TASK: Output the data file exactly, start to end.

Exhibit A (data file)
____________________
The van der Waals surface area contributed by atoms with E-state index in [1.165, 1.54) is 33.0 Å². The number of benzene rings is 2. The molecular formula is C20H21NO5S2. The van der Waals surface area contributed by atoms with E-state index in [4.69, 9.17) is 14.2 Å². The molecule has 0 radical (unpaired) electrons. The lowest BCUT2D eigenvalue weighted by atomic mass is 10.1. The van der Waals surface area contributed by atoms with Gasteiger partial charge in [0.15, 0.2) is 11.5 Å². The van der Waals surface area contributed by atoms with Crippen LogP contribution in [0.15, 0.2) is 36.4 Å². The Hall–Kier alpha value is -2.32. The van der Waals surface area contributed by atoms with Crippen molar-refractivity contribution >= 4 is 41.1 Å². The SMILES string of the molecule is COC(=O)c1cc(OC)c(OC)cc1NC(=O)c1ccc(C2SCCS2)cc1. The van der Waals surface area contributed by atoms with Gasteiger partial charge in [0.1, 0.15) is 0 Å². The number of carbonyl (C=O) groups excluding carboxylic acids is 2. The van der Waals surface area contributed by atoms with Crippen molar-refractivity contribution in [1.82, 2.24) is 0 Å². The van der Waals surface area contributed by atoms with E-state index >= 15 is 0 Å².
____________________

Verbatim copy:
The van der Waals surface area contributed by atoms with E-state index in [1.165, 1.54) is 33.0 Å². The number of benzene rings is 2. The molecular formula is C20H21NO5S2. The van der Waals surface area contributed by atoms with E-state index in [4.69, 9.17) is 14.2 Å². The molecule has 0 radical (unpaired) electrons. The lowest BCUT2D eigenvalue weighted by atomic mass is 10.1. The van der Waals surface area contributed by atoms with Gasteiger partial charge in [0.15, 0.2) is 11.5 Å². The van der Waals surface area contributed by atoms with Crippen LogP contribution in [0.15, 0.2) is 36.4 Å². The Hall–Kier alpha value is -2.32. The van der Waals surface area contributed by atoms with Crippen molar-refractivity contribution >= 4 is 41.1 Å². The SMILES string of the molecule is COC(=O)c1cc(OC)c(OC)cc1NC(=O)c1ccc(C2SCCS2)cc1. The van der Waals surface area contributed by atoms with Gasteiger partial charge in [0.1, 0.15) is 0 Å². The number of carbonyl (C=O) groups excluding carboxylic acids is 2. The van der Waals surface area contributed by atoms with Crippen molar-refractivity contribution in [1.82, 2.24) is 0 Å². The van der Waals surface area contributed by atoms with E-state index >= 15 is 0 Å².